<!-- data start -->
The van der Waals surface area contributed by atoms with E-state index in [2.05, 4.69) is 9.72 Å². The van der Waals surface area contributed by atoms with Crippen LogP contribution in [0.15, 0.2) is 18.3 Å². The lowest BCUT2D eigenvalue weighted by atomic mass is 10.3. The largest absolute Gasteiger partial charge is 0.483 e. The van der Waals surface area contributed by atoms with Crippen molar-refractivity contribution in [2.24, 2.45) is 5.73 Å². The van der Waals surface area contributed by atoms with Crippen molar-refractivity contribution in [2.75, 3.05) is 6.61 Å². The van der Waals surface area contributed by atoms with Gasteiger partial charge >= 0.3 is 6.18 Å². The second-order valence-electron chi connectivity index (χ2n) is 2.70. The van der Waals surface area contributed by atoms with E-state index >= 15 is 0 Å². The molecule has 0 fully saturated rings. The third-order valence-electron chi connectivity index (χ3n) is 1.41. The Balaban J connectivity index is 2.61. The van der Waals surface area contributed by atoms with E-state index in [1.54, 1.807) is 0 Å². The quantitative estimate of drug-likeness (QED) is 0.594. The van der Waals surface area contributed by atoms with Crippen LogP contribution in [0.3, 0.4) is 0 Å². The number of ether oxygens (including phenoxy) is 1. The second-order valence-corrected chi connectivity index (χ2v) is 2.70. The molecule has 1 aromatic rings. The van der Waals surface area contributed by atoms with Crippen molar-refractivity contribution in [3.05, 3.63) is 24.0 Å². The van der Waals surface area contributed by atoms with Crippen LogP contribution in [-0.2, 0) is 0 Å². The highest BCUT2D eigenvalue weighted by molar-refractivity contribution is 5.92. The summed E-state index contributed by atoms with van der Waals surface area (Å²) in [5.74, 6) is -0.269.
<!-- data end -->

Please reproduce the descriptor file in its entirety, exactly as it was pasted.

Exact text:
The van der Waals surface area contributed by atoms with E-state index in [2.05, 4.69) is 9.72 Å². The van der Waals surface area contributed by atoms with Crippen LogP contribution in [0.15, 0.2) is 18.3 Å². The lowest BCUT2D eigenvalue weighted by atomic mass is 10.3. The largest absolute Gasteiger partial charge is 0.483 e. The van der Waals surface area contributed by atoms with Crippen molar-refractivity contribution in [2.24, 2.45) is 5.73 Å². The van der Waals surface area contributed by atoms with Crippen molar-refractivity contribution in [2.75, 3.05) is 6.61 Å². The van der Waals surface area contributed by atoms with Gasteiger partial charge >= 0.3 is 6.18 Å². The second-order valence-electron chi connectivity index (χ2n) is 2.70. The van der Waals surface area contributed by atoms with E-state index >= 15 is 0 Å². The molecule has 0 fully saturated rings. The third-order valence-electron chi connectivity index (χ3n) is 1.41. The Balaban J connectivity index is 2.61. The van der Waals surface area contributed by atoms with E-state index in [1.54, 1.807) is 0 Å². The quantitative estimate of drug-likeness (QED) is 0.594. The van der Waals surface area contributed by atoms with Crippen LogP contribution in [0.3, 0.4) is 0 Å². The number of ether oxygens (including phenoxy) is 1. The second-order valence-corrected chi connectivity index (χ2v) is 2.70. The molecule has 1 aromatic rings. The van der Waals surface area contributed by atoms with Crippen molar-refractivity contribution in [3.05, 3.63) is 24.0 Å². The van der Waals surface area contributed by atoms with Crippen LogP contribution in [-0.2, 0) is 0 Å². The highest BCUT2D eigenvalue weighted by molar-refractivity contribution is 5.92. The summed E-state index contributed by atoms with van der Waals surface area (Å²) in [5.74, 6) is -0.269.